The momentum (or rhetoric machine?) has built up to the point where everyone is pointing fingers at China as the ultimate “cyberscourge,” while China continues to refute those claims. In just the past few days, Sen. Carl Levin sent a letter to President Obama voicing his opinion that the US should raise cybersecurity in talks with China, Washington Post reporter Ellen Nakashima broke a story on a classified government report related to China cybertheft, and an independent commission reported on China’s activities related to IP theft.
In a New York Times article earlier in May, David Sanger and Nicole Perlroth reported China had resumed its cyberattacks on U.S. targets after going ‘quiet’ following the Mandiant APT1 report and other public attention, with some companies being hit repeatedly. Various security experts (particularly those in the financial services industry) have raised questions about why and how China could hit a company multiple times. While no single answer exists, fortifying oneself can often depend on several different solutions that may include technology from multiple third parties and in-house solutions involving a combination of physical, administrative, and technical controls. Effective fortification can only happen, if an entity recognizes a problem and decides to take action. This seems like common sense, well-known entities, both large and small, have been attacked, learned of the attack, and yet refused to do anything meaningful about it (a ‘head-in-the-sand’ approach).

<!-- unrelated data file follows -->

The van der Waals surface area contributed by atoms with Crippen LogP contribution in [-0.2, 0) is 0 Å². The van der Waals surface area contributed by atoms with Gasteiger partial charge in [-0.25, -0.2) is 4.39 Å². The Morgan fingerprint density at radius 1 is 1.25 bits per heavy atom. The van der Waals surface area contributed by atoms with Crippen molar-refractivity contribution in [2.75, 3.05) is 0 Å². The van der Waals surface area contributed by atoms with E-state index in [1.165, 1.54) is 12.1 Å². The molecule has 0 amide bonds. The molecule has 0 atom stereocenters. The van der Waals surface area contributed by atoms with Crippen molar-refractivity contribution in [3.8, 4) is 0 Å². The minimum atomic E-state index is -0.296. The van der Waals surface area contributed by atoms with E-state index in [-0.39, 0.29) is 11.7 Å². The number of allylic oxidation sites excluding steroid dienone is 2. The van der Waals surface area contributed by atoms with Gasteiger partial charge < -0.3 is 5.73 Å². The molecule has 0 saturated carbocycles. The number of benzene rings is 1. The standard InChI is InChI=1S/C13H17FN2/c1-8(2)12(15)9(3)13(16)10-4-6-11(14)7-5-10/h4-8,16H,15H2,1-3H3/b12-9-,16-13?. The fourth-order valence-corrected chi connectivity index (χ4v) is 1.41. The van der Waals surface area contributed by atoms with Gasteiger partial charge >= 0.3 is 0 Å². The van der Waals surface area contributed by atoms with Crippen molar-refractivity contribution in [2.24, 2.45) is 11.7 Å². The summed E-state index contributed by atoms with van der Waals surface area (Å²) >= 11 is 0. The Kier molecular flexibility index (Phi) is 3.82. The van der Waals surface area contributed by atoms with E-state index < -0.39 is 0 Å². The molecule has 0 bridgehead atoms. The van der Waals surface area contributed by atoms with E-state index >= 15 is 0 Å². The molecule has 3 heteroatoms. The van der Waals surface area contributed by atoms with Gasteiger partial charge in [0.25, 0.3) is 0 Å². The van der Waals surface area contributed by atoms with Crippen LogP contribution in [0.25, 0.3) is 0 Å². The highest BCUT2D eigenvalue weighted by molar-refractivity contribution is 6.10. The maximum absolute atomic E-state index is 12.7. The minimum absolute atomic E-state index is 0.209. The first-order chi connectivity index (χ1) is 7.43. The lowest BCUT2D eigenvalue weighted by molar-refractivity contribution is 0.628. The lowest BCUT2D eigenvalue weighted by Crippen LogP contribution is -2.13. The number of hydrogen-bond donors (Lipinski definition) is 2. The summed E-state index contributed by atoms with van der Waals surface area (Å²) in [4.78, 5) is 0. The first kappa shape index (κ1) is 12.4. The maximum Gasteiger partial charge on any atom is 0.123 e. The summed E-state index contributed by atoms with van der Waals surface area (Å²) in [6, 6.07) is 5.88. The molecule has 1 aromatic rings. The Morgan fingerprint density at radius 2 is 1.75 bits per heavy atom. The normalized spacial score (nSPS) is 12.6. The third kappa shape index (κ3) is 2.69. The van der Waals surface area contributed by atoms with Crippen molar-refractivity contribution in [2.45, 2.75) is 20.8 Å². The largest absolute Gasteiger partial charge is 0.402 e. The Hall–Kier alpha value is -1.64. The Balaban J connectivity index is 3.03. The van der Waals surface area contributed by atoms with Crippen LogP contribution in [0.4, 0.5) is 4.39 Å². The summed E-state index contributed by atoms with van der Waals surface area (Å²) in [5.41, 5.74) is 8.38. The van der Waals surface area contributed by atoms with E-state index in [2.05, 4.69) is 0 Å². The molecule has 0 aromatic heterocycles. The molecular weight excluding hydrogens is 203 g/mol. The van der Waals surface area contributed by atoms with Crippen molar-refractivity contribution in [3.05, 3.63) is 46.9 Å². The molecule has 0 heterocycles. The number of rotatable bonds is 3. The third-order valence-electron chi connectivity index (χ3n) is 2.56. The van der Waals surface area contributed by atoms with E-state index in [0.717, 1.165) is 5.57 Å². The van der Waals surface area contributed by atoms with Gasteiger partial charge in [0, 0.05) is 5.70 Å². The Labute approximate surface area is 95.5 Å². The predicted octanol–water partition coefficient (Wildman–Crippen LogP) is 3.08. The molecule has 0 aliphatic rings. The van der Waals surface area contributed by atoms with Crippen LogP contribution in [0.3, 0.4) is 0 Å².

Most experts agree these attacks will continue. Given their deliberate approach and views of computer network operations described in the OSD Annual Report to Congress on Military and Security Developments Involving the PRC 2013, it’s possible that when their main set of attacks were discovered, the Chinese reverted to an alternative campaign. After all, the Pentagon report states that Chinese writings suggest they see information operations “as a tool to permit China to fight and win an information campaign, precluding the need for conventional military action.” They also believe “potential Chinese adversaries, in particular the United States, are seen as ‘information dependent.’”
Companies and other targets may want to consider three things to deal with these attacks. First, continue to improve their defenses by fixing old, well-known exploits. Second, talk with other entities about other ways companies can protect themselves (including information sharing and active cyber defense). Third, develop and pursue new policy ideas that could better align the cyber interests of both China and the U.S.